3 Ways Inclusive Access Breaks Down Barriers to Academic Success
Today’s college students are navigating more financial and academic challenges than ever before. Rethinking the traditional approach to course materials is one way institutions are stepping up to help make higher education more accessible to everyone.
Inclusive access programs are rapidly gaining traction across the nation because they significantly benefit students, faculty and institutions. Course material costs are bundled as part of tuition or applied as course charges, ensuring students receive their required materials in a digital format on or before the first day of class. Faculty and administrators decide which courses, departments and programs participate in the program, depending on the needs of the institution.
Students in participating courses enjoy greater convenience – and cost savings created through the volume of the program. Most importantly, they start the term on a level playing field, prepared with the course materials they need to be successful.
Impact of Inclusive Access at Houston Community College
The benefits of inclusive access extend not only to students, but faculty and administrators working to deliver more equitable academic experiences. Dr. Donald Parker, M.D., shared three key observations about the inclusive access program at Houston Community College, where he serves as a professor and Inclusive Access Coordinator.
1. No one falls behind due to financial aid disbursement or other funding sources.
“Many of our students receive financial aid, and we also have a number who are either elderly or in the military. They may have to wait a few weeks to get their financial aid disbursement, military waivers or other resources to pay for their course materials.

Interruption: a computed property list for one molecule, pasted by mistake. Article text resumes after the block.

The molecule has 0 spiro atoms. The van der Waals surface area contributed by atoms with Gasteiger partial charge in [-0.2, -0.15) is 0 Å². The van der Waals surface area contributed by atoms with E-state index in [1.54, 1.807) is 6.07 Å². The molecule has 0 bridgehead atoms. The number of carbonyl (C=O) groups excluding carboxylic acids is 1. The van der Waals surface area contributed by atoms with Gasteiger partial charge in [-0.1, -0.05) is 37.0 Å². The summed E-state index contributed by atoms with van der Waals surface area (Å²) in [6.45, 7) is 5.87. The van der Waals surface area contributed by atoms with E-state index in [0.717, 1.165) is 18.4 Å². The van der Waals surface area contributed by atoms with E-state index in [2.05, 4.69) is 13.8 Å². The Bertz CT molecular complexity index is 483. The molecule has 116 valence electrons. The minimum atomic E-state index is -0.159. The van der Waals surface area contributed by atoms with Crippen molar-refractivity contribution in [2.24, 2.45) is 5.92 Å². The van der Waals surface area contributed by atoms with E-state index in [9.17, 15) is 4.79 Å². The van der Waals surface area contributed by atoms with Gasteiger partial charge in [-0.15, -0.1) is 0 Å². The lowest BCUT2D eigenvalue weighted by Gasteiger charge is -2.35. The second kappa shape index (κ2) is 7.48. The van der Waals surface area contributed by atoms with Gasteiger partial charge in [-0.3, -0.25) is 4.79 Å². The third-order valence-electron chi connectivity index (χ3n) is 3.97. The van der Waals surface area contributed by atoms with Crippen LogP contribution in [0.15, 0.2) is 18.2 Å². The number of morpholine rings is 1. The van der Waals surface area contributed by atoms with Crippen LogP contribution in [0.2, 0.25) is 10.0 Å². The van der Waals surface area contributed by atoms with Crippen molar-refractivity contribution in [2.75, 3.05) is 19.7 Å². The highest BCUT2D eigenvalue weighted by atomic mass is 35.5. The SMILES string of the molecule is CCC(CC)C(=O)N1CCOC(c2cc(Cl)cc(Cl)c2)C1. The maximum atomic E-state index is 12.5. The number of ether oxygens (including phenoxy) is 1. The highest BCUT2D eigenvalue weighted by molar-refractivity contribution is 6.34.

With an inclusive access program, these forms of payment can be applied for course materials along with tuition. From day one, they have the course materials they need to be successful. They won’t get discouraged because they fall behind and have to play catch-up. All students start out on a level playing field.”
2. Faculty can start teaching on the first day of class.
“For faculty, before, we’d wait and get behind in the sequence we should be following. We’d have to rush through some of the topics and objectives students need to master to be successful. Now faculty have peace of mind that students have what they need, and they can do their job, beginning on day one.”
3. Students can read, study or complete assignments anywhere.
“In addition to the lower costs, students speak to the portability of their course materials. When they’re traveling or even just sitting somewhere, they can pull out their phone or tablet and have access to their materials right there.”
First Day from
Barnes & Noble College
Houston Community College is one of the more than 200 institutions that have implemented First Day®, the inclusive access program from Barnes & Noble College. Each term, First Day saves students an average of 40-60%, and the required digital course materials are delivered seamlessly through the First Day platform in a convenient, single sign-on experience.
First Day can be implemented at the course, department or program level, depending on the needs of the faculty and the institution. This allows an institution to introduce the program at its own pace, laying a foundation and expanding over time.
Students participating in First Day consistently provide positive feedback. In a recent survey, respondents at institutions nationwide confirmed several ways the program is delivering.
First Day is helping to improve experiences and outcomes on campuses across the nation. To learn more about the access, convenience and affordability First Day can offer your campus community, contact us.